The French government also pointed to the rise in human trafficking as a key reason for more restrictive legislation on prostitution, claiming in a recent government plan that 90 percent of France’ estimated 20.000 to 40.000 prostitutes are foreign and that most of them are victims of trafficking networks.
A legitimate proposal?
The fact that President Hollande’s government, after winning the presidential elections in 2012, installed a Minister of Women’s rights, after decades of absence of the post, shows that France is now committed to address violence against women and gender equality. These are legitimate goals for law makers to try to attain. Within her mandate, Valaud-Belkacem certainly had the political authority to propose the policy to criminalise clients, and with Members of Parliament voting 268 in favour and 138 against on the bill, she seemed to have quite strong democratic support for it.
However, it is questionable whether the majority of the French public really supports the penalisation. A recent survey indicates that, although a large majority of respondents supported the idea of responsibilisation of clients, only 22% supported fining them, with more support for educational programmes and public awareness campaigns. Furthermore, both prostitutes and (potential) clients have protested that the policy violates civil liberties.
Will the policy work to reduce prostitution and sex trafficking?
The presumed working mechanism of the law is a simple economical idea of supply and demand: if demand decreases, because potential clients are deterred out of fear for sanctions, supply will also go down, and sex traffickers will start to perceive France to be an unattractive market. Is this a plausible mechanism? In Sweden, the government has claimed that it worked. However, one should bear in mind that it is extremely hard to come up with good empirical data on the size of the population of prostitutes and the number of trafficking victims within this population. Any claim that a policy has worked to reduce these numbers should be subject to high scrutiny.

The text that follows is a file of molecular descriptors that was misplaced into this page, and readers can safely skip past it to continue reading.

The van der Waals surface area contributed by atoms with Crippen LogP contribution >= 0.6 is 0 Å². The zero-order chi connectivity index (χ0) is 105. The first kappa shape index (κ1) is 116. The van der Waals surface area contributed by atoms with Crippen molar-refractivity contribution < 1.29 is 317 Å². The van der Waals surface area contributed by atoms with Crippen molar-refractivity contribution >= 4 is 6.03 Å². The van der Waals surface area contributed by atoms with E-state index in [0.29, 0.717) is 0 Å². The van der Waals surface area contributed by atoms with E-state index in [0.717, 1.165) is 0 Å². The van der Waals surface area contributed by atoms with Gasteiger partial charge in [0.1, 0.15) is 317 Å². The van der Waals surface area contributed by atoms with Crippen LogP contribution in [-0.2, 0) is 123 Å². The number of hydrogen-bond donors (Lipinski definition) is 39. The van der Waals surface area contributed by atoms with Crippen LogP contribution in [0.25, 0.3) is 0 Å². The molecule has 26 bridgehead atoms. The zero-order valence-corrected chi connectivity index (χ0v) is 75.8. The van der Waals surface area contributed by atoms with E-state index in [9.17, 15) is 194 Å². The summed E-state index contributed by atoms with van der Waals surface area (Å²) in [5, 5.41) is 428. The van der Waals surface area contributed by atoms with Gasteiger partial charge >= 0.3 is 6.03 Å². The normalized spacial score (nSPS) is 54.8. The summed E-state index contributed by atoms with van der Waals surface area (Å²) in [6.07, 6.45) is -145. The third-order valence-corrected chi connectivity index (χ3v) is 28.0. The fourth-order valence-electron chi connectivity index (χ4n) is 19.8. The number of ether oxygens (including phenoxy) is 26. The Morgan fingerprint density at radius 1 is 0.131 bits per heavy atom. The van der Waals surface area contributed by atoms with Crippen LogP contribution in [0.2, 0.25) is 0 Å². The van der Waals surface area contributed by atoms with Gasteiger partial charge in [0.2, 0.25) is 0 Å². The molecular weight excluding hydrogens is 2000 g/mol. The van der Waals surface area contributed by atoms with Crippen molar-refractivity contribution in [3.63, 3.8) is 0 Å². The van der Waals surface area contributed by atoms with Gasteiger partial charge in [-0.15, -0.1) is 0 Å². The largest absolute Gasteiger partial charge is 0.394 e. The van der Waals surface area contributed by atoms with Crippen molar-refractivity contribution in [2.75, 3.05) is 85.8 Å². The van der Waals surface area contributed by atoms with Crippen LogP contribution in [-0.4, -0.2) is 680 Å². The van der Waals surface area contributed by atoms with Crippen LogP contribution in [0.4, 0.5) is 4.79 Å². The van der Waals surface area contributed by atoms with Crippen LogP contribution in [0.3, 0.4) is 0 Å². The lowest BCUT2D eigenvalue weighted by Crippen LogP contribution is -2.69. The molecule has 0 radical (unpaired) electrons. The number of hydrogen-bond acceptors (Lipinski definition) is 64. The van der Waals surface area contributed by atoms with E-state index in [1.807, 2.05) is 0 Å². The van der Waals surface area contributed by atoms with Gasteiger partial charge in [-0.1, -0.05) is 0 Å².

Indeed, the Swedish government has been criticised for presenting a far too positive picture. For example, in their argument that the law has caused street prostitution to drop by 50% since 1999, the actual cause-and-effect relationship is impossible to ascertain. Another possible explanation would be that, since the 2000s, Internet has risen as a major platform for prostitutes and clients to meet each other, reducing the need to solicit on the streets.
Moreover, many critics, such as academic scholars and experts on the fight against human trafficking, warn for negative side effects of the Swedish model. Criminalising prostitution, whether it happens through the prostitute or the client, drives prostitution and trafficking even further underground, which reduces social services’ access to victims and law enforcement’s sight on traffickers. Clients, anxious to avoid police attention, might push prostitutes to work in isolated spaces, which could increase dangers for their interactions to get out of control. Also, clients can be an important source of information in human trafficking cases: together with the pimps, they might be the only ones with access to exploited girls. If clients need to stay hidden, they will not be willing to work with the police to report suspicions of forced prostitution.
Politicians should be realistic about the goals that they can achieve with their policies. “Suppressing prostitution altogether” might sound like a noble goal, but it is unattainable. A better question might be how, as society, we can keep it under control and make life for sex workers as safe as possible, while at the same time encouraging them to choose other jobs. We can also educate the public, and clients in particular, that they have a responsibility to report suspicions of human trafficking. Penalising clients is not the best approach to reach these more realistic goals.
Will the French government reinsert the measure when the full Senate votes on the reform? Proponents might insist that penalisation is “essential” to target prostitution, but the high controversy over the bill and the very plausible arguments against penalisation, leading the Senate committee to eliminate it, show that it might be wiser for them to reconsider.